Real estate ventures are swarming the 2017 tax law’s opportunity zone incentives, and renewable energy investors may soon join the party.
The first round of proposed rules (REG-115420-18) for the tax breaks predominantly paved the way for, and favored, real estate investment. The second batch (REG-120186-18), released April 17, outlined how the new tax incentives will work for operating businesses—with a game-changing clarification for capital-heavy industries like clean energy.
The new rules provide some certainty that certain tax benefits, like accelerated depreciation, won’t come back to haunt investors later. That could spur a surge of new interest in using the incentives for renewable projects, according to tax and finance professionals.
“We were not seeing the flood of capital that we’d wanted to see” prior to the release of the proposed rules, said Jon Bonanno, an Oakland, Calif.-based renewables venture capital nonprofit executive. Referring to the April 17 release of the regulations, he added, “That tide has shifted.”
Renewables investors like Cody Evans, a Stanford Business School graduate student who has set up his own fund for investing in clean energy in the Bay Area, applauded the government’s interpretation.
“This was really helpful for unlocking clean energy investment,” he said. “That previous treatment was not aligned with the intent of the bill.”
Real Estate Focus
The tax incentives reward investors who place their profits from stock and other assets in designated census tracts.
The tide so far has gone in the direction of real estate, and the new tax breaks have gained a reputation in some circles as little more than a subsidy for that sector.
Under tax code Section 1400Z-2, investors can defer capital gains tax on the profits they invest in state designated opportunity zones for eight years, and see some of it forgiven if they hold onto the investments for at least five years, a perk that grows after seven years. If they hold onto the investment for a decade, its appreciation is tax-free.
The incentives are subject to geographical limits on asset location and income sources that can render them more friendly to an apartment complex than, say, an e-commerce business. Of the more than 100 funds set up, more than 80 percent are geared toward commercial or residential real estate, according to a list compiled by the accounting firm Novogradac & Co. LLP.
Just over half a dozen of the projects on that list appear to involve renewable energy. That may be about to change.
Capital-intensive industries tend to take advantage of a tax perk known as accelerated depreciation—the ability to quickly write off the cost of tangible asset purchases rather than reduce taxable income by those amounts piecemeal over a longer time period.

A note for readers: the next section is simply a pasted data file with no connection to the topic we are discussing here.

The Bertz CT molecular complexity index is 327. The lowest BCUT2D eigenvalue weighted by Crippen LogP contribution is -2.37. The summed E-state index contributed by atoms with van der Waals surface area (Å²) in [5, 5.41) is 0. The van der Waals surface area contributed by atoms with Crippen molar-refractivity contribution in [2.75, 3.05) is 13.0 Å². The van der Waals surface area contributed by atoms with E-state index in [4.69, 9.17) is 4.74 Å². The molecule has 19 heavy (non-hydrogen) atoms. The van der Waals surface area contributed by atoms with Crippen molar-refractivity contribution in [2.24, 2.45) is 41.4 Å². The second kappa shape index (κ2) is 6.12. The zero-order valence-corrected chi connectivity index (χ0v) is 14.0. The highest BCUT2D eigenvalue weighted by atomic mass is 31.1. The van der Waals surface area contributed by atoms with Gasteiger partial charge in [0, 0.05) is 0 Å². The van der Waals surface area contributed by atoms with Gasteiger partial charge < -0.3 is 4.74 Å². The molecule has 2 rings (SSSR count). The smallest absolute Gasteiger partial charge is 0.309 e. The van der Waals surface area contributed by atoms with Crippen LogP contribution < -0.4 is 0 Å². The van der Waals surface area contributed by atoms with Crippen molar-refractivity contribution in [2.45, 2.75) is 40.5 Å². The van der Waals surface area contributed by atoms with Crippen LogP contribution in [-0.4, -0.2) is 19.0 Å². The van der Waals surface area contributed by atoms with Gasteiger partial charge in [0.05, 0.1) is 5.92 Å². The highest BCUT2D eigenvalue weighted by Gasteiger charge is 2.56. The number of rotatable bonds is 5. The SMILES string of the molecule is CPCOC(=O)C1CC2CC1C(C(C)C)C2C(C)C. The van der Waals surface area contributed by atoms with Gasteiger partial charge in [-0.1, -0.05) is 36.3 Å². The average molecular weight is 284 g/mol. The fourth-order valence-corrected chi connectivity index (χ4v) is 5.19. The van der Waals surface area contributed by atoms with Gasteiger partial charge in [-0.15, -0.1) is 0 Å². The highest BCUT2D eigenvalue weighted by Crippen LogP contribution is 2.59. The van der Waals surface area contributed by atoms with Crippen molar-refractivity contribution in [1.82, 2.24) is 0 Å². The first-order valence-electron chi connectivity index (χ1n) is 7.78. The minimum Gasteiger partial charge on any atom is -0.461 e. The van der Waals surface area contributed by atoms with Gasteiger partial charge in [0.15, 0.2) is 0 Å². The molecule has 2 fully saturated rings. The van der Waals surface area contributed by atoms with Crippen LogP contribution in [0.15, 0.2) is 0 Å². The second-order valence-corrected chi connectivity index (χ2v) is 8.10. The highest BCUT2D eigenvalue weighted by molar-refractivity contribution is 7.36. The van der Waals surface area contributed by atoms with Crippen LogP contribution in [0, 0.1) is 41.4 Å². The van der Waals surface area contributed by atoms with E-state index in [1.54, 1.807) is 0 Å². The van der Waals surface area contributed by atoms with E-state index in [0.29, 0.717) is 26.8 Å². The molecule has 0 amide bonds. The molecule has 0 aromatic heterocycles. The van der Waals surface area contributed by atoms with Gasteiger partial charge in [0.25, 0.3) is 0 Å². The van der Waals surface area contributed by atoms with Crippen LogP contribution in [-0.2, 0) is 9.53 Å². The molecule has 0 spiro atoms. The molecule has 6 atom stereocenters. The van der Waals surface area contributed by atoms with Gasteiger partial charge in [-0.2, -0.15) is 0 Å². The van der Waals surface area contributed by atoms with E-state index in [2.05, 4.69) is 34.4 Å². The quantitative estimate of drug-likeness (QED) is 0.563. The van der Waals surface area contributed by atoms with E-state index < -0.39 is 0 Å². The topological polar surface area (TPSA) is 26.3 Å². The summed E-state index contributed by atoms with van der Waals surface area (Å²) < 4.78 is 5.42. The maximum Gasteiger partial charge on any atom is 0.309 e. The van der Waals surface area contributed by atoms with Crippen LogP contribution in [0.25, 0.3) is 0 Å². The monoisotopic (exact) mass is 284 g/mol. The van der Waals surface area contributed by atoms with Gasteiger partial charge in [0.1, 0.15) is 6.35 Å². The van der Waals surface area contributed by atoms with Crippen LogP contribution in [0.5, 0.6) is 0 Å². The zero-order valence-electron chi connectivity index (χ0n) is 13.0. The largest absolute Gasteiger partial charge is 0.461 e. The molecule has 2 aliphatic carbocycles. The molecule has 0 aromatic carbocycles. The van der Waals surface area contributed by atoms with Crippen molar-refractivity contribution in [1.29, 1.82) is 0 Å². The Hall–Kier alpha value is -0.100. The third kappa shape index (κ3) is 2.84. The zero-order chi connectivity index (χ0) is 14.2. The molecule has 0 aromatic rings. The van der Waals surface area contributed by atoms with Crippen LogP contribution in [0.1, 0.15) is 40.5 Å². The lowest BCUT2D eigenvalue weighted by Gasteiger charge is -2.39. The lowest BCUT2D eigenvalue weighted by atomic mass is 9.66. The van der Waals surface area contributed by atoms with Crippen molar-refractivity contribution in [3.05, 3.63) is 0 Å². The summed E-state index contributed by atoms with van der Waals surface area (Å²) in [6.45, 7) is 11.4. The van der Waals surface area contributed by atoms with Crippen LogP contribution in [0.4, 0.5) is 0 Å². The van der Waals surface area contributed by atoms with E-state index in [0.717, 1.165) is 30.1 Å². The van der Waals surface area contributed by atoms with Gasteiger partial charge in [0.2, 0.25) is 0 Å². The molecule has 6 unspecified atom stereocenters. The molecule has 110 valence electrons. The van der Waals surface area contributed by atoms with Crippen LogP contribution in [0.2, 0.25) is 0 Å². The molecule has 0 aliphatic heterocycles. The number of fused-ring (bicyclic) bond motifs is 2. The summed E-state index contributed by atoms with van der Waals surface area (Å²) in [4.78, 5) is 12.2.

The capital required for renewable energy projects, such as wind turbines and generators, can amount to massive overhead costs—some of which is alleviated by upstarts’ ability to shrink their taxable income by the amount of those expenses sooner rather than later.
Shareholders of partnerships and S corporations who sell their stakes can be taxed at relatively higher ordinary income rates on the accelerated depreciation they received through those holdings, something known as “depreciation recapture.”
Some current and potential renewables investors were worried that they would get hit with income taxes on their accelerated depreciation tax benefits upon selling their opportunity zone fund stakes after 10 years. The investors would otherwise generally help them avoid tax on the gains from the sale of the fund’s assets—the major draw of the new incentives.
But the proposed regulations stipulate that when the partnership interest is adjusted to equal fair market value prior to the sale—another way of saying the shareholder’s gains are erased for tax purposes—the value of the investment in the partnership’s assets are similarly brought to fair market value, as occurs with an adjustment under Section 743(b).
“There’s no reason for those two things to be treated differently,” said Steve Glickman, who helped create the incentives and now runs his own opportunity zone advisory firm. “All the assets the fund owns—their basis gets stepped up.”
An Interpretive Sweetener
The New York State Bar Association’s Tax Section had urged the Treasury Department and the Internal Revenue Service not to protect opportunity fund investors from depreciation recapture, according to the group’s comment letter from earlier this year.
But the government sweetened the deal, taking what the group wrote in the letter would be “the only clear path for achieving such as result.”
Bonanno’s nonprofit, My OZ Fund, is helping people and firms with capital gains set up clean energy funds and follow the rules for a relatively low fee, with pro-bono help from KPMG and DLA Piper.
He said the industry worried about the threat of treatment of depreciation recapture as income. But Treasury’s decision, he continued, could kick off activity in an industry that has been slow to catch on to the new tax breaks.
“We identified that very few clean energy entrepreneurs were even aware that opportunity zone tax incentives existed, and the ones that were aware were not very well informed,” he said. “What we’re seeing is way more solar investors chasing too few projects. At this moment, it’s a seller’s market.”
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